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Fast Five

Fast Five is a 2011 American heist action film directed by Justin Lin and written by Chris Morgan. A sequel to 2009's Fast & Furious, it is the fifth installment in The Fast Saga franchise and stars Vin Diesel, Paul Walker, Jordana Brewster, Tyrese Gibson, Chris "Ludacris" Bridges, Matt Schulze, Sung Kang, Dwayne Johnson and Joaquim de Almeida. Fast Five follows Dominic Toretto, Brian O'Conner and Mia Toretto as they plan a heist to steal $100 million from corrupt businessman Hernan Reyes while being pursued for arrest by U. S. Diplomatic Security Service agent Luke Hobbs. While developing Fast Five, Universal Studios deliberately departed from the street racing theme prevalent in previous films in the series, to transform the franchise into a heist action series involving cars. By doing so, they hoped to attract wider audiences that might otherwise be put off by a heavy emphasis on cars and car culture. Fast Five is considered the transitional film in the series, featuring only one car race and giving more attention to action set pieces such as gun fights and the heist of $100 million.

The production mounted a comprehensive marketing campaign, marketing the film through social media, virtual games, cinema chains, automobile manufacturers and at NASCAR races. Fast Five was released first in Australia on April 20, 2011, in the United States on April 29, 2011; the film achieved financial success, breaking box office records for the highest-grossing April opening weekend and the second-highest spring opening weekend, surpassing Fast & Furious to become the highest-grossing film in the franchise. Fast Five grossed over $625 million worldwide, making it number 66 on the all-time worldwide list of highest-grossing films, in unadjusted dollars, the seventh-highest-grossing film of 2011. Fast Five received positive reviews, with critics praising the combination of comedy and "action sequences that toy idly with the laws of physics". Johnson was singled out for praise in numerous reviews for his performance, with critics calling him "the best thing, by far, in Fast Five" and remarking that scenes shared by Johnson and Diesel were the "best moments".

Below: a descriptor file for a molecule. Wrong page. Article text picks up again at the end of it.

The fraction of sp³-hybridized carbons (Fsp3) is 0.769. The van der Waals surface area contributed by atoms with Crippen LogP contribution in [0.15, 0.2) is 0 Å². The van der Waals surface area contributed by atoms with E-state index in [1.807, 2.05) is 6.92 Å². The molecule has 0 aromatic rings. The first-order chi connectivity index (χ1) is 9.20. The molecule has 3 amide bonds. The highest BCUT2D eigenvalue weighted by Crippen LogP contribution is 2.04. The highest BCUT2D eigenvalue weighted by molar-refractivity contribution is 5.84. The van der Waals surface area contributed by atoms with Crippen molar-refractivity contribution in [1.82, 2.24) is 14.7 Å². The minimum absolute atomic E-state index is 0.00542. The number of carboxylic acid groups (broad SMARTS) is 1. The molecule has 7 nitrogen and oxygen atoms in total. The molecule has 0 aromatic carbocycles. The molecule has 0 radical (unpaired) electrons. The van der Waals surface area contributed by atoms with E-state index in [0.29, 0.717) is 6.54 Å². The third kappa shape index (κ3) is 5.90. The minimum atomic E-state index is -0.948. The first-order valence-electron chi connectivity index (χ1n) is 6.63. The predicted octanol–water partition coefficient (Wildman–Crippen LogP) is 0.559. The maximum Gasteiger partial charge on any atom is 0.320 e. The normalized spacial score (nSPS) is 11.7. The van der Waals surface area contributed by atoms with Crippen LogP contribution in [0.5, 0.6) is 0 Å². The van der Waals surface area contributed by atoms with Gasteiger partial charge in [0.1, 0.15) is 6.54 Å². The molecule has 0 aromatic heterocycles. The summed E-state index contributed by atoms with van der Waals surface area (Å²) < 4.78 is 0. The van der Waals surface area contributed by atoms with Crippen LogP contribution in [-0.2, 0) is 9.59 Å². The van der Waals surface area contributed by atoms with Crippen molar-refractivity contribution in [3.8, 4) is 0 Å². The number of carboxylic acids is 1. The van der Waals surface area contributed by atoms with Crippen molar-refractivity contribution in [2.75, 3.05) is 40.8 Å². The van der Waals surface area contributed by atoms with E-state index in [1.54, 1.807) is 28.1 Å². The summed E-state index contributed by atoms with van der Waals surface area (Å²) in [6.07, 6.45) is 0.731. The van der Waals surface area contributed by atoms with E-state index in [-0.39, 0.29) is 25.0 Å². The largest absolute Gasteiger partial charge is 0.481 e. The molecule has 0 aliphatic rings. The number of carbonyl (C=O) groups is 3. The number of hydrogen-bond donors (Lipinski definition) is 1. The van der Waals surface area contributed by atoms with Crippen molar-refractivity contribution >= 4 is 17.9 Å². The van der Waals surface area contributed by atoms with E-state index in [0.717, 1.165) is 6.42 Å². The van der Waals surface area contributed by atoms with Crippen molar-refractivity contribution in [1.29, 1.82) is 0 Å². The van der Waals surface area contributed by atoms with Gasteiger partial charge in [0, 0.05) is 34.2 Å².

Despite the positive response, many were critical of the film's running time, considering it too long, others criticized the treatment of women, stating " cameo strikingly in buttock form. Others have first names." South American reviewers were critical of the film's portrayal of Rio de Janeiro as a haven for drug trafficking and corruption, labeling it a "stereotype". A sequel, Fast & Furious 6, was released in May 2013 to box office success, surpassing Fast Five as the highest-grossing film in the franchise. Another sequel, Furious 7, released in April 2015, soon surpassed Fast & Furious 6, grossing over $1.5 billion worldwide. As Dominic "Dom" Toretto is being transported to Lompoc Prison by bus, his sister Mia Toretto and friend Brian O'Conner lead an assault on the bus, freeing Dom. While the authorities search for them, the trio escapes to Rio de Janeiro. Awaiting Dom's arrival and Brian join their friend Vince and other participants on a job to steal three cars from a train. Brian and Mia discover that agents from the U.